Stage 2: Shipping logistics

Changi Airport | Vanillapup

Again, it depends on the country you are moving to and how you will be transporting your dog.

Excess baggage vs. cargo

While you can bring pets into the cabin on some flights in US and Europe, most airlines insist that you fly your pet in a crate in a designated air-conditioned room on the plane. The pilot and crew usually have access to this room, but you will not be able to visit your dog.

Between some countries, your pet has to fly via cargo. This still means she will be travelling in the air-conditioned room, except you can’t check her in as excess baggage.

Mum says that it can be very costly to fly your pet. So don’t be surprised to pay as much as a business class ticket on the same plane you are flying on. Try to opt for excess baggage as it is usually much cheaper than cargo.

If you are travelling to a country that doesn’t dictate the style of shipment, it is definitely worth your while to check all options. Call your flight carrier for prices and also shop around with other carriers.

Pet relocation companies

Many people these days use pet relocation companies. The upside is that they will handle all the details for you and pretty much tell you where to take your pet and when they will deliver her back to you.

As mentioned previously, they will also organise all the paperwork and the pre-travel vet checks. From our experience, this takes the stress of dealing with the nitty gritty off you but it also takes away the control.

For instance, most of these companies will insist on using their vet for medical checks, which means you will not be accompanying your dog.

If you need to fly your dog via cargo, it is nearly impossible to do so without hiring a shipping agency or pet relocation specialist. In this case, you will not be checking your dog in at the airport as she will travel via a shipping agent.

Other considerations

There can be some other logistical considerations, such as which airport is able to process your dog when arriving abroad.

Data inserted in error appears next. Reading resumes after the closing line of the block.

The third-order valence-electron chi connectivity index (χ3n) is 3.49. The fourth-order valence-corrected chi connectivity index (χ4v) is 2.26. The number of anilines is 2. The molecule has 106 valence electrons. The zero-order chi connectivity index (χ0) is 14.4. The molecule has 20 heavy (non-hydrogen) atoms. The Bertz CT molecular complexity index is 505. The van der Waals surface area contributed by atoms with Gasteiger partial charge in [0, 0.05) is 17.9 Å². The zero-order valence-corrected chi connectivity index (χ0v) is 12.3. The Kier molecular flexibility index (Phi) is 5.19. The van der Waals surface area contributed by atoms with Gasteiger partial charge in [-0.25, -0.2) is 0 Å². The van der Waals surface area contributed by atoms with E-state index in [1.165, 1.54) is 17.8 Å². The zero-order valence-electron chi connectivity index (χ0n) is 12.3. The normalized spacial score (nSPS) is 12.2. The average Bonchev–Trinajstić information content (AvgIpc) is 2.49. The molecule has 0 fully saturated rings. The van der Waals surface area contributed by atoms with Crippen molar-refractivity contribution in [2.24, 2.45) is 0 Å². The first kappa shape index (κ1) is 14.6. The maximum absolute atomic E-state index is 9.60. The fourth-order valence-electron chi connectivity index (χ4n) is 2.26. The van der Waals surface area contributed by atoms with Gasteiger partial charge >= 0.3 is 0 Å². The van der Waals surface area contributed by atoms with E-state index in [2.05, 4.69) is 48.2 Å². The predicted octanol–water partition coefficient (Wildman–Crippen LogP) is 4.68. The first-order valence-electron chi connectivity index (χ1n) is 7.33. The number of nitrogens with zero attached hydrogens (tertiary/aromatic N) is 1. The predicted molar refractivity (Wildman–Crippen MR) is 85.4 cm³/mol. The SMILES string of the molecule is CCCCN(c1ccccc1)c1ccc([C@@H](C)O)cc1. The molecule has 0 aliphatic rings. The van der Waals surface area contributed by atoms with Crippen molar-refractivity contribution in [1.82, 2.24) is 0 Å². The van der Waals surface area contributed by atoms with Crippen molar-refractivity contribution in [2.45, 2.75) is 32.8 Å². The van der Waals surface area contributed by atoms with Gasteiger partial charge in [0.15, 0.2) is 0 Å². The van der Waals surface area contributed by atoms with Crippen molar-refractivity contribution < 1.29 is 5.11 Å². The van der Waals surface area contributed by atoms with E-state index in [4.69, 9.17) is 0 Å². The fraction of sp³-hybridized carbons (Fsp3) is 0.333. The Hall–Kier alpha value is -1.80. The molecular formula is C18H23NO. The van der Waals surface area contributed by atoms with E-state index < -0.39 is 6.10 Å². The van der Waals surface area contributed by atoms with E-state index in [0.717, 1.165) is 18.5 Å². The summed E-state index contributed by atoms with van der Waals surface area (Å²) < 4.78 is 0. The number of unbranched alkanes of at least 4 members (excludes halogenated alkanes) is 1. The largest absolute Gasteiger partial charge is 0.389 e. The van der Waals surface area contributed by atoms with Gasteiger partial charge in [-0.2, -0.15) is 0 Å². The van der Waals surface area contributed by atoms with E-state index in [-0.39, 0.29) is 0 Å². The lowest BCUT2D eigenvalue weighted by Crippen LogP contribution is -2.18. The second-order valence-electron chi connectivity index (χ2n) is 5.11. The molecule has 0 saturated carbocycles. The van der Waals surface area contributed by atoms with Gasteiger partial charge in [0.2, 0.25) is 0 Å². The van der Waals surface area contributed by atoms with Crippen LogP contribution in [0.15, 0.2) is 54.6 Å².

In some countries, only particular airports have the facilities to process arriving pets. Hence, it is an important thing to consider during your planning. For instance, there is no longer a quarantine centre in Sydney, so when moving to Australia, all pets have to arrive in Melbourne for the 10-day quarantine.

In my case, my mum said that she would go pick me up from Melbourne if we do move back to Australia.

She told me that my Labrador brothers used to be much more relaxed and did not get anxious about too many things. I, however, am too intelligent and sometimes overthink, causing me to worry too much.

So, knowing my threshold for new and loud situations, she promised that I would only have to manage one flight to Melbourne and a few days alone at the quarantine centre. She thinks that an extra flight to Sydney would possibly be more than I could handle without getting traumatised.

On a lighter note, she also said she would make the Melbourne to Sydney journey a special road trip where I might even see some sheep again!

Stay tuned for:

Part 2 – how to prep your dog for pet travel, and

Part 3 – for quarantine and settling in advice

Subscribe to be updated when the next part is published.

Photo credit: dapito via / CC BY-NC

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Barbara Wright
Founder at Positive Puppies
Barbara Wright is the founder of Positive Puppies, Sydney's premier dog training, walking, and boarding company. She is an honours graduate of the Academy for Dog Trainers at San Francisco SPCA with Jean Donaldson.

Barbara is a mother of five - two children, a Border Collie called Ace and two free-flying Cockatiels.